Interesting update yesterday from National Public Radio (NPR) on cigarette use.
We have reached the 50th anniversary of the landmark US Surgeon General’s report exposing the dangers associated with smoking, including lung cancer. The proportion of Americans who smoke cigarettes has dropped fairly dramatically. About 19 percent of American adults smoke these days, compared with about 42 percent in 1965. Smoking has become less prevalent in other countries, too, including Canada, Mexico and Iceland. Worldwide, smoking dropped 10 percentage points to 31 percent among men in 2012, from 41 percent in 1980. For women, it has been almost halved, falling from about 11 percent to 6 percent over the same period.
Where is smoking common? To see a global map, pleasego to: http://viz.healthmetricsandevaluation.org/tobacco/. Greece, Bulgaria and Macedonia look like the burning tip of a cigarette on the map. Russia, France and Austria aren’t far behind. Smoking has gone up recently in Sweden, Belarus and Mexico. It’s down in the U.S., Hungary and Argentina.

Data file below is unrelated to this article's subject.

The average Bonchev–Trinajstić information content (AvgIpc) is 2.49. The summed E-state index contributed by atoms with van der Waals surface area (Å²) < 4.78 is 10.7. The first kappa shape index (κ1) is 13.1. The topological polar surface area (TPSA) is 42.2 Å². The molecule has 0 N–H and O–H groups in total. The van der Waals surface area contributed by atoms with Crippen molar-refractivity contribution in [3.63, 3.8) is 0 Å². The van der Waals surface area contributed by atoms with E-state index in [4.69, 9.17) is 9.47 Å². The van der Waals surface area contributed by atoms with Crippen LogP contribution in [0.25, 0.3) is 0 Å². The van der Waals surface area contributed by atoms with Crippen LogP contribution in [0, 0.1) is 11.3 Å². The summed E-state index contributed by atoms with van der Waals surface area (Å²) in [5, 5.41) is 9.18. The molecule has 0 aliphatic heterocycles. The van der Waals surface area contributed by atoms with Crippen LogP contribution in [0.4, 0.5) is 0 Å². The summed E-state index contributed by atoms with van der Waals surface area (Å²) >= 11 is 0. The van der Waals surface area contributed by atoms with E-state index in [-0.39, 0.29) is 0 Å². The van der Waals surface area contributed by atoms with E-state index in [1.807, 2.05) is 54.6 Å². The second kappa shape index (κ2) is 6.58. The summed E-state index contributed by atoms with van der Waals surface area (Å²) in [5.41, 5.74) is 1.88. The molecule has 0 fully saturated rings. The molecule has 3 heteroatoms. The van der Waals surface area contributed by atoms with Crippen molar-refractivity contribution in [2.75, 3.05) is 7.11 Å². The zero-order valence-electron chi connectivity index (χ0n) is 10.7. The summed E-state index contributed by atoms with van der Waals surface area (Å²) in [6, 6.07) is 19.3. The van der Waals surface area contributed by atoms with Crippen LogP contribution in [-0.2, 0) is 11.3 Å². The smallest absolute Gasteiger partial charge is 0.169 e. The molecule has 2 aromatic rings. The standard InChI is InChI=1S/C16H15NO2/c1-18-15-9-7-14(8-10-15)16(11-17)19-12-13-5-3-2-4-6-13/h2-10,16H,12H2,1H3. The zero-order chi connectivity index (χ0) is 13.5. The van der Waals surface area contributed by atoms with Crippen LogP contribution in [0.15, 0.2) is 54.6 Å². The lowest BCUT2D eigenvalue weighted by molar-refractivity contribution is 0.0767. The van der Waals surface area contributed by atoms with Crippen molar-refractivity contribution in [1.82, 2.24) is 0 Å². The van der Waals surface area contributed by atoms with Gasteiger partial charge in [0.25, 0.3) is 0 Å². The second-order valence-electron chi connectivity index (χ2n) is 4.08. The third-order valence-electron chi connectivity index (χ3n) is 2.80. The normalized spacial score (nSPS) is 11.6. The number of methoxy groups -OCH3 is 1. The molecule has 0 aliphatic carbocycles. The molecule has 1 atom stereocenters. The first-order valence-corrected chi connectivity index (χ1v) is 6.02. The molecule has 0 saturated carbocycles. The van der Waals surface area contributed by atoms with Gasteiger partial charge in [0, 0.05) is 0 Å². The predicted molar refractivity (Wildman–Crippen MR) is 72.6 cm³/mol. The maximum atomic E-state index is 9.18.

Bottom line: Worldwide, there were 967 million people who smoked in 2012, compared with 721 million in 1980. I’m Dr. Michael Hunter.
Reference: The numbers were crunched by The Institute for Health Metrics and Evaluation (IHME) is an independent global health research center at the University of Washington (Seattle, USA) that provides rigorous and comparable measurement of the world’s most important health problems and evaluates the strategies used to address them. IHME makes this information freely available so that policymakers have the evidence they need to make informed decisions about how to allocate resources to best improve population health.